As homosexuality becomes less homogenous, a number of changes will occur. The primacy of sexuality in a person’s self-discovery and self-assertion will cease to be the most important aspect of their personality. When sexuality is no longer the focus, other parts of an individual’s life will bloom in importance and expression. This change can already be seen in the rise of numerous gay subcultures. The ‘straight-acting gay’ (the guy you tell your friends is “gay, but you’d never know it”) no longer faces persecution at the hands of the gay community who dislike people who don’t conform to their idea of a gay person.

The narrative of self-hatred will be silenced. In an effort to portray themselves as marginalised victims, the gay community has made a big deal of the fact that gays can’t choose their sexuality. But “It’s not my fault I’m gay” implicitly presupposes that gayness is indeed a fault. It is helpless, euphemistic shorthand for “If only I could choose to be straight.” Science has known for a long time that people aren’t born gay or straight. Two identical twins can share exactly the same genetic material but be attracted to exactly opposite sexes. It is likely that some genes mean a person is predisposed to being gay and sexuality is therefore determined by both nature and nurture, but what does it matter where gayness comes from? Even if it was a choice, gay people should be able to proudly say they chose it.

The erosion of the barrier between gay and mainstream culture will affect straight people too. Straights will no longer have to worry about whether their red shirt makes them look gay, or whether their peers will call them faggot or poof for performing in the school musical. Hague agrees: “Homosexuality will stop being seen as such a threat to masculinity and there is evidence of this happening already, such as the implementation and success of queer-straight alliances in schools.”

Sex-positivist views will become the norm in society. It’s true that many gay men have a lot of sex with a lot of people, but this isn’t a deviant gay trait, it’s a male trait. If the average female sex drive was as strong as the average male’s, straights would be having more sex with more people too. It’s also true that pursuing intercourse over loving relationships is a direct result of being denied the ability to do so. Ignorance as to how gay people even have sex (it can be done face-to-face) may finally abate and with it the perception that homosexual sex is devoid of love.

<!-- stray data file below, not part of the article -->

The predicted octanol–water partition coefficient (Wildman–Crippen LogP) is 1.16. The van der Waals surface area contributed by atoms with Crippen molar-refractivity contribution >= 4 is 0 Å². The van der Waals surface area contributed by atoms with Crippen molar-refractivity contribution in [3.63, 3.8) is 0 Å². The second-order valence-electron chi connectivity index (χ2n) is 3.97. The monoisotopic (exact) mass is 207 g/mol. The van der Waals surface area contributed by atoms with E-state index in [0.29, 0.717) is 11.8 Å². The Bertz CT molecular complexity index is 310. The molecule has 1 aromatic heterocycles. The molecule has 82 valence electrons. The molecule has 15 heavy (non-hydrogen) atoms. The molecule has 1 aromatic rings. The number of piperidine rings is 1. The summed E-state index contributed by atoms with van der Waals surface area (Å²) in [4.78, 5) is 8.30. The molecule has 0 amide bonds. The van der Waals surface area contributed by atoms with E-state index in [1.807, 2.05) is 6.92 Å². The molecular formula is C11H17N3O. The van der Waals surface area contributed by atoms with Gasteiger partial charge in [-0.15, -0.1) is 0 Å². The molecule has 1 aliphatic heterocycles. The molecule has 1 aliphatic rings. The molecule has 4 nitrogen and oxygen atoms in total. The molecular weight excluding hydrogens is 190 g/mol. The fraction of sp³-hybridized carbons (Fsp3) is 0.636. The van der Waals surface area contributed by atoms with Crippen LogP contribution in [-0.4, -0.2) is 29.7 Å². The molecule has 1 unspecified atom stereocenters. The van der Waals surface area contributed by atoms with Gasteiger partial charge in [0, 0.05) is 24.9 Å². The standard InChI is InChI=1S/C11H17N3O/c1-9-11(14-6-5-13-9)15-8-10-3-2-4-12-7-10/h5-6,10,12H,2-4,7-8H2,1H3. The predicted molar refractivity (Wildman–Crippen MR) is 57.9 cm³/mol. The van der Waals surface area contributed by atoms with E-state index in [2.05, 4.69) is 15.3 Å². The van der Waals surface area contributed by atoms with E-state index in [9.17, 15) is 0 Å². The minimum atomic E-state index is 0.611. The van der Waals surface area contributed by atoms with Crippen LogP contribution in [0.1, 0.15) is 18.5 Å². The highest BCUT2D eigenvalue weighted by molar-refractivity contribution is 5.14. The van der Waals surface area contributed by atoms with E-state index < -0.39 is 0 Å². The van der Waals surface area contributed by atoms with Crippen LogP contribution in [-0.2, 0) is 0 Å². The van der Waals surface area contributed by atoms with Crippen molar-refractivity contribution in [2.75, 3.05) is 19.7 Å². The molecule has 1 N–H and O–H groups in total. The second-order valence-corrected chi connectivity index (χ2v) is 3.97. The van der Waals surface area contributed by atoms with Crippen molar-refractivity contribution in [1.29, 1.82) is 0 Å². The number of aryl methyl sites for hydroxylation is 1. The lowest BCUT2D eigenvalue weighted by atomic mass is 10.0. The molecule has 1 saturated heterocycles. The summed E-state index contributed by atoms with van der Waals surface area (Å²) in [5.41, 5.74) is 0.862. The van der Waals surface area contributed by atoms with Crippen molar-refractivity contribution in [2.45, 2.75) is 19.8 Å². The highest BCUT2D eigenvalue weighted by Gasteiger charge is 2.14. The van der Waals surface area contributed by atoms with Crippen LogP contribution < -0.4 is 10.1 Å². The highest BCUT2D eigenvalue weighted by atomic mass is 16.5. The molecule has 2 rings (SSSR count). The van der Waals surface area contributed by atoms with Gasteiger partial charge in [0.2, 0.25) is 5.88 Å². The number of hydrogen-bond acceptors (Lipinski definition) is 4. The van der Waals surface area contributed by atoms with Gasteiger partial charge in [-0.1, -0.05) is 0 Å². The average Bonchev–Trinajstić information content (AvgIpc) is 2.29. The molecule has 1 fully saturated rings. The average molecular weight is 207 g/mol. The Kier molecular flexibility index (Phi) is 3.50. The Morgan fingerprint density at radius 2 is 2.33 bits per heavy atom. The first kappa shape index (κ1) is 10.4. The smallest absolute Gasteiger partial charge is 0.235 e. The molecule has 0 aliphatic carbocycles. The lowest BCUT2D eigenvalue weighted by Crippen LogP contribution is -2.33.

The institution of marriage will continue to evolve. It’s come a long way from its origins as a transferral of ownership of a woman by her family to her new husband. It’s ceased to be a religious construct, and is now a secular enterprise in which the state recognises the importance of the relationship to the two parties and rewards the commitment they have made with certain legal rights. Same-sex marriage will merely result in more people throwing fabulous weddings, rejuvenating and adding a certain romanticism.

None of this is to say that there will no longer be a gay culture. Gay men and women will retain certain bonds and traits as a result of their shared understanding of the experiences, issues and relationships unique to their sexuality. There will always be an opposition to rally against; ignorance and homophobia will continue to exist. But they’re called homophobes because they’ve got something to fear. In many cases, extreme anti-gay sentiment is the result of repressed feelings. As Shakespeare put it in King Lear, the policeman who lashes the whore has a hot need to use her for the very offence for which he plies the lash. Equipped with this knowledge, and with support from heterosexual allies, gays will overcome.

Cultures evolve. In a more accepting world, the need for homosexuals to band together to fight a common foe dissipates, and so too does their collective spirit. But this should be welcomed. When identities seek recognition by society they become exclusive and intransigent. The lives of those who don’t fit the bill are made worse. Once gay culture becomes gay cultures—or better still, just plain old cultures—that straight jacket is removed. ‘Gayness’ alone will cease to tell you very much about an individual. The distinction between gay and straight culture will become so blurred, fractured, and so intermingled that it may be more helpful not to examine them separately at all. And if that means fewer floral shirts, so be it.